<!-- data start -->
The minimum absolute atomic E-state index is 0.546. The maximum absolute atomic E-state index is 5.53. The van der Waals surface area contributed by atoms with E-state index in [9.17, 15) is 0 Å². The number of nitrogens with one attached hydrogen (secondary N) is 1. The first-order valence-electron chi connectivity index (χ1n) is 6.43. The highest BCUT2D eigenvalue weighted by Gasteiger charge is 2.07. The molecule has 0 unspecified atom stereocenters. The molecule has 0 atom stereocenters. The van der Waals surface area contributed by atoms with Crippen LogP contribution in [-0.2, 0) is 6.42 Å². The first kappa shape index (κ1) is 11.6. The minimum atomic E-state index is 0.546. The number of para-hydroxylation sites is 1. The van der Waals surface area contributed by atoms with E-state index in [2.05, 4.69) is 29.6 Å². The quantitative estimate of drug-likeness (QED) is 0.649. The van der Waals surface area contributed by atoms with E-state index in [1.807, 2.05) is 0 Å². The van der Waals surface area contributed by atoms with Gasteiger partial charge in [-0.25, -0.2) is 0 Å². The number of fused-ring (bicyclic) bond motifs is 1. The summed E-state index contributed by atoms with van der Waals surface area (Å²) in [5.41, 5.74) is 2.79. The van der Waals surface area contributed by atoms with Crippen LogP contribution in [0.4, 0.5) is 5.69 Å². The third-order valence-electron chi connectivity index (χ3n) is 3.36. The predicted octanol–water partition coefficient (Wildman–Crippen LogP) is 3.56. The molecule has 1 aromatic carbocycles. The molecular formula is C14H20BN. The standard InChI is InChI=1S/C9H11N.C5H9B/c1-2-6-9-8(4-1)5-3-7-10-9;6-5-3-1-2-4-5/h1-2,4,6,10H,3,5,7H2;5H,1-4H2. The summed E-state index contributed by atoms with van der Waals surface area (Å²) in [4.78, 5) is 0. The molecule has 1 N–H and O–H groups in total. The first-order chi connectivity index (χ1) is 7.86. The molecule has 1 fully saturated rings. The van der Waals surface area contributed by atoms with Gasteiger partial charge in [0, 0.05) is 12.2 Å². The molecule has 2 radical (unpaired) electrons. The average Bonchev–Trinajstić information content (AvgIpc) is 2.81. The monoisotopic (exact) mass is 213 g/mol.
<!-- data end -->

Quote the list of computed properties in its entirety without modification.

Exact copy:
The minimum absolute atomic E-state index is 0.546. The maximum absolute atomic E-state index is 5.53. The van der Waals surface area contributed by atoms with E-state index in [9.17, 15) is 0 Å². The number of nitrogens with one attached hydrogen (secondary N) is 1. The first-order valence-electron chi connectivity index (χ1n) is 6.43. The highest BCUT2D eigenvalue weighted by Gasteiger charge is 2.07. The molecule has 0 unspecified atom stereocenters. The molecule has 0 atom stereocenters. The van der Waals surface area contributed by atoms with Crippen LogP contribution in [-0.2, 0) is 6.42 Å². The first kappa shape index (κ1) is 11.6. The minimum atomic E-state index is 0.546. The number of para-hydroxylation sites is 1. The van der Waals surface area contributed by atoms with E-state index in [2.05, 4.69) is 29.6 Å². The quantitative estimate of drug-likeness (QED) is 0.649. The van der Waals surface area contributed by atoms with E-state index in [1.807, 2.05) is 0 Å². The van der Waals surface area contributed by atoms with Gasteiger partial charge in [-0.25, -0.2) is 0 Å². The number of fused-ring (bicyclic) bond motifs is 1. The summed E-state index contributed by atoms with van der Waals surface area (Å²) in [5.41, 5.74) is 2.79. The van der Waals surface area contributed by atoms with Crippen LogP contribution in [0.4, 0.5) is 5.69 Å². The third-order valence-electron chi connectivity index (χ3n) is 3.36. The predicted octanol–water partition coefficient (Wildman–Crippen LogP) is 3.56. The molecule has 1 aromatic carbocycles. The molecular formula is C14H20BN. The standard InChI is InChI=1S/C9H11N.C5H9B/c1-2-6-9-8(4-1)5-3-7-10-9;6-5-3-1-2-4-5/h1-2,4,6,10H,3,5,7H2;5H,1-4H2. The summed E-state index contributed by atoms with van der Waals surface area (Å²) in [4.78, 5) is 0. The molecule has 1 N–H and O–H groups in total. The first-order chi connectivity index (χ1) is 7.86. The molecule has 1 fully saturated rings. The van der Waals surface area contributed by atoms with Gasteiger partial charge in [0, 0.05) is 12.2 Å². The molecule has 2 radical (unpaired) electrons. The average Bonchev–Trinajstić information content (AvgIpc) is 2.81. The monoisotopic (exact) mass is 213 g/mol.